one young inmate told us, "Yeah, sure, I feel remorse." Pressed further, he said that he
didn't "feel bad inside about it."

I was once dumbfounded by the logic of an inmate who described his murder victim as
having benefited from the crime by learning "a hard lesson about life."
"The guy only had himself to blame," another inmate said of the man he'd murdered in an
argument about paying a bar tab. "Anybody could have seen I was in a rotten mood that
night. What did he want to go and bother me for?" He continued, "Anyway, the guy never
suffered. Knife wounds to an artery are the easiest way to go."

Psychopaths' lack of remorse or guilt is associated with a remarkable ability to rationalize
their behavior and to shrug off personal responsibility for actions that cause shock and
disappointment to family, friends, associates, and others who have played by the rules.
Usually they have handy excuses for their behavior, and in some cases they deny that it
happened at all....

Lack of Empathy

Many of the characteristics displayed by psychopaths -- especially their egocentricity,
lack of remorse, shallow emotions, and deceitfulness are closely associated with a
profound lack of empathy (an inability to construct a mental and emotional "facsimile" of
another person). They seem unable to "get into the skin" or to "walk in the shoes" of
others, except in a purely intellectual sense. The feelings of other people are of no
concern to psychopaths.

In some respects they are like the emotionless androids depicted in science fiction,
unable to imagine what real humans experience. One rapist, high on the Psychopathy
Checklist, commented that he found it hard to empathize with his victims. "They are
frightened, right? But, you see, I don't really understand it. I've been scared myself, and it
wasn't unpleasant."

Psychopaths view people as little more than objects to be used for their own gratification.
The weak and the vulnerable -- whom they mock, rather than pity--are favorite targets.
"There is no such thing, in the psychopathic universe, as the merely weak," wrote
psychologist Robert Rieber. "Whoever is weak is also a sucker; that is, someone who
demands to be exploited...."
Deceitful and Manipulative

Lying, deceiving, and manipulation are natural talents for psychopaths.

With their powers of imagination in gear and focused on themselves, psychopaths
appear amazingly unfazed by the possibility -- or even by the certainty -- of being found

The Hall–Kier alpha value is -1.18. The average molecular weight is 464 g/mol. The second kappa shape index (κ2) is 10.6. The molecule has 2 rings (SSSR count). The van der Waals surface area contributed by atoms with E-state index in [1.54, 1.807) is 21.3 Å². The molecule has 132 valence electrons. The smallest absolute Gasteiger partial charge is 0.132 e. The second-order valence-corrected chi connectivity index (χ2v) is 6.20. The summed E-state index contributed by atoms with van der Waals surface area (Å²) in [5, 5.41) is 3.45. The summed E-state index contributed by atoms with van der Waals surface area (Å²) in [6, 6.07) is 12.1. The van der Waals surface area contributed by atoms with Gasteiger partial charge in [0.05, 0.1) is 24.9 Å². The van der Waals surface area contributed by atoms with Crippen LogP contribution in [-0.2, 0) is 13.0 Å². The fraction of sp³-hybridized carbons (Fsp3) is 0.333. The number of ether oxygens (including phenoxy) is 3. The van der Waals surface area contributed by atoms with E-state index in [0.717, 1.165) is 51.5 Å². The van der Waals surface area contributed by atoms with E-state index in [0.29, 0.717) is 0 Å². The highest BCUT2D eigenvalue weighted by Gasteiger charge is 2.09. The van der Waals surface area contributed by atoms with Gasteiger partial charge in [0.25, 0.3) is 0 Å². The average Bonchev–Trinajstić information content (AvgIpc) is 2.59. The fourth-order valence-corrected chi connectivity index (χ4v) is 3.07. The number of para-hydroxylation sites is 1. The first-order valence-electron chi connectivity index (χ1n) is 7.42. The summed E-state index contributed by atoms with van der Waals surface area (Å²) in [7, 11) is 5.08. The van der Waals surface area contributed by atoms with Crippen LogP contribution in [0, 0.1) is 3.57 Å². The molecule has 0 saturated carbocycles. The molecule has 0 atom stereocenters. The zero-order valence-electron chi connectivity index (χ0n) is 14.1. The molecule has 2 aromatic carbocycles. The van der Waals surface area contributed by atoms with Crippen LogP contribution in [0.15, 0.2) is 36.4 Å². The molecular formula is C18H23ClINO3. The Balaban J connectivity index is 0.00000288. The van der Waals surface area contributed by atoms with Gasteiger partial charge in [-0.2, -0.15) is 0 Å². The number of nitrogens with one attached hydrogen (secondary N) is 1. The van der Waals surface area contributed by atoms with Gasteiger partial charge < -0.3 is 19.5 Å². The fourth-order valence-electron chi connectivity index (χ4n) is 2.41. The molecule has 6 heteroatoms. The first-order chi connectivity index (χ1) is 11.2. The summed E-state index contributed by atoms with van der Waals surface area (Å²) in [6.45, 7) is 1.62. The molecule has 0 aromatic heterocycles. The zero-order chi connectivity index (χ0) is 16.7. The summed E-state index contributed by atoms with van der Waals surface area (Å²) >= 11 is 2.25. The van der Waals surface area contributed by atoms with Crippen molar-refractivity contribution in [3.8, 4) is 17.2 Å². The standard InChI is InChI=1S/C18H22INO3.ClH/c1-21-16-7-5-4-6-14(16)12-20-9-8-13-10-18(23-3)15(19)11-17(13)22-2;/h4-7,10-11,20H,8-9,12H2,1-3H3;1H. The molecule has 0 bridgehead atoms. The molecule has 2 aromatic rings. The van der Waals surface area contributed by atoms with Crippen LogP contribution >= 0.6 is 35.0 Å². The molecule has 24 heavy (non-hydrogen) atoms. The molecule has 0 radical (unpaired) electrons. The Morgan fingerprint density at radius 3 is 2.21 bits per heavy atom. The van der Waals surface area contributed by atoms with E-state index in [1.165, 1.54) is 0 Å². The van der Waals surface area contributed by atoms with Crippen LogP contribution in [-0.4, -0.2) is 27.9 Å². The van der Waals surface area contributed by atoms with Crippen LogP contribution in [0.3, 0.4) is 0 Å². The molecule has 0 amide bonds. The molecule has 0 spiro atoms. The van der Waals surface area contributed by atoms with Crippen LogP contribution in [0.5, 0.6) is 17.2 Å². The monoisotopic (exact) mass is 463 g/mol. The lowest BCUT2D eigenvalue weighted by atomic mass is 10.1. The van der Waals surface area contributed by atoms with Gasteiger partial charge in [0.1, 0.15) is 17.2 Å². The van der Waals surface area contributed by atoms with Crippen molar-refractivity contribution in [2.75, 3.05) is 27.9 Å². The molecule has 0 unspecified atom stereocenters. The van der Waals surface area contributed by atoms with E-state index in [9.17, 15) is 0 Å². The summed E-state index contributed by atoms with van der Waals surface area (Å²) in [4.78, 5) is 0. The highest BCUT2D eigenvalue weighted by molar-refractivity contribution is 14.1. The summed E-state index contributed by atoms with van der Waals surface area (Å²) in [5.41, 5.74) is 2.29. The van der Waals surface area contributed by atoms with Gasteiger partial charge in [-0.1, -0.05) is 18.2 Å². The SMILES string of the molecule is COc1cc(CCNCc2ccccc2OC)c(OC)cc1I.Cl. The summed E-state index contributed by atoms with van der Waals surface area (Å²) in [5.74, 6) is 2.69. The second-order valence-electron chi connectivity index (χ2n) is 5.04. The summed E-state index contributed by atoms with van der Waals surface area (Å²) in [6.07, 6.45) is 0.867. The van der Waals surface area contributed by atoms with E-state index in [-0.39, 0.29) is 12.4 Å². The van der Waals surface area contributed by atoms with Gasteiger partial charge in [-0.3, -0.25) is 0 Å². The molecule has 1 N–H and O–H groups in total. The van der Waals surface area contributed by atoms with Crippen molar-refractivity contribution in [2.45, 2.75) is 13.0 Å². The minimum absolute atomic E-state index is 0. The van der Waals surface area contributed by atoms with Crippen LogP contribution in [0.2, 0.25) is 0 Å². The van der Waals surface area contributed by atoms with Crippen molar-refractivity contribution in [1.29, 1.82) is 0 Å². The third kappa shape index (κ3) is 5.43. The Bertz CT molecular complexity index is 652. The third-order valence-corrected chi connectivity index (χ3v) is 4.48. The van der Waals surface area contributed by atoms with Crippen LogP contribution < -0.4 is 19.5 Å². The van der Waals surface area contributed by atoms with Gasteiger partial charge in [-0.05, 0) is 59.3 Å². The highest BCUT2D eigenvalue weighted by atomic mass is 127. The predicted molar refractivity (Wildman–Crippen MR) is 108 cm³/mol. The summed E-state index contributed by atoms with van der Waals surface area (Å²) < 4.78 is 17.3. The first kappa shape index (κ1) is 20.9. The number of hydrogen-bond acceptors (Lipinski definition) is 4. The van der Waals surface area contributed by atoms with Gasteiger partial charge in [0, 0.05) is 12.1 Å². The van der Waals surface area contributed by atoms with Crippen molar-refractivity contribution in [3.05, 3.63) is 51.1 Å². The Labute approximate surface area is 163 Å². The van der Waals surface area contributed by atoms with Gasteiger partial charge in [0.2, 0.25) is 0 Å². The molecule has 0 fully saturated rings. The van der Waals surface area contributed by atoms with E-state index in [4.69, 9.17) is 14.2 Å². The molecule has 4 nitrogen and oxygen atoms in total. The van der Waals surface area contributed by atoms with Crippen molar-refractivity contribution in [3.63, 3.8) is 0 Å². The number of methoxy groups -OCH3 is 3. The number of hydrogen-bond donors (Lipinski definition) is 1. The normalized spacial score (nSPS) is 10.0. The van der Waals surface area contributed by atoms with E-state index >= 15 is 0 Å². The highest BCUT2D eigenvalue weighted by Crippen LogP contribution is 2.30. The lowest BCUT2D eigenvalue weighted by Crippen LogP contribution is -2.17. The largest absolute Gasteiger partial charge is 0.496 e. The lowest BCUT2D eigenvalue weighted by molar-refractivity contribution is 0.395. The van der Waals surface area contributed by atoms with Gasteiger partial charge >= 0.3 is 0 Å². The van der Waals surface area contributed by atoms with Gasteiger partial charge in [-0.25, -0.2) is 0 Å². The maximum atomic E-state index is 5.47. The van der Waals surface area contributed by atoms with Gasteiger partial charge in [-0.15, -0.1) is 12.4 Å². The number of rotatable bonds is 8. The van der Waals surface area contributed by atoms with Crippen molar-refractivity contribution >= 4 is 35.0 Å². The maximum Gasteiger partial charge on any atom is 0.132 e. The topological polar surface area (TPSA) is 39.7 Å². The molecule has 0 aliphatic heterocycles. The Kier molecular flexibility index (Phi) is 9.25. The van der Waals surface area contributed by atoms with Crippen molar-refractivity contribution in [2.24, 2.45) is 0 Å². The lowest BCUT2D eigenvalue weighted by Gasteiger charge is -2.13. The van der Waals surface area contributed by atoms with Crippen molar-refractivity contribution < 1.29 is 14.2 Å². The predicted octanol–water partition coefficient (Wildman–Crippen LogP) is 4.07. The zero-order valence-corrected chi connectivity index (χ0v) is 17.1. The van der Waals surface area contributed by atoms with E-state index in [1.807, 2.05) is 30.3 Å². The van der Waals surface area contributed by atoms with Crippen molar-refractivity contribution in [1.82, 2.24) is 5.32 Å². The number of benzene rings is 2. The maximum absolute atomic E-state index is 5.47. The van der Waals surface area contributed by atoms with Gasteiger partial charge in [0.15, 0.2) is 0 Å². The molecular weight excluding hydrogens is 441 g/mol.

out. When caught in a lie or challenged with the truth, they are seldom perplexed or
embarrassed -- they simply change their stories or attempt to rework the facts so that
they appear to be consistent with the lie. The results are a series of contradictory
statements and a thoroughly confused listener. Much of the lying seems to have no
motivation other than what psychologist Paul Ekman refers to as a "duping delight...."

Psychopaths seem proud of their ability to lie. When asked if she lied easily, one woman
with a high score on the Psychopathy Checklist laughed and replied, "I'm the best. I'm
really good at it, I think because I sometimes admit to something bad about myself.
They'd think, well, if she's admitting to that she must be telling the truth about the rest."
She also said that she sometimes "salts the mine" with a nugget of truth." If they think
some of what you say is true, they usually think it's all true."

Many observers get the impression that psychopaths sometimes are unaware that
they're lying; it is as if the words take on a life of their own, unfettered by the speaker's
knowledge that the observer is aware of the facts. The psychopath's indifference to being
identified as a liar is truly extraordinary; it causes the listener to wonder about the
speaker's sanity. More often, though, the listener is taken in....


Shallow Emotions

"I'm the most cold-blooded son of a bitch that you'll ever meet.'' So Ted Bundy
described himself to the police following his final arrest.

Psychopaths seem to suffer a kind of emotional poverty that limits the range and depth of
their feelings. While at times they appear cold and unemotional, they are prone to
dramatic, shallow, and short-lived displays of feeling. Careful observers are left with the
impression that they are play-acting and that little is going on below the surface.

Sometimes they claim to experience strong emotions but are unable to describe the
subtleties of various affective states. For example, they equate love with sexual arousal,
sadness with frustration, and anger with irritability. "I believe in emotions: hate, anger,
lust, and greed," said Richard Ramirez, the "Night Stalker...."

The apparent lack of normal affect and emotional depth led psychologists J. H. Johns
and H. C. Quay to say that the psychopath "knows the words but not the music." For
example, in a rambling book about hate, violence, and rationalizations for his behavior,
Jack Abbott made this revealing comment: "There are emotions -- a whole spectrum of
them -- that I know only through words, through reading and in my immature imagination.
I can imagine I feel these emotions (know, therefore, what they are), but I do not. At age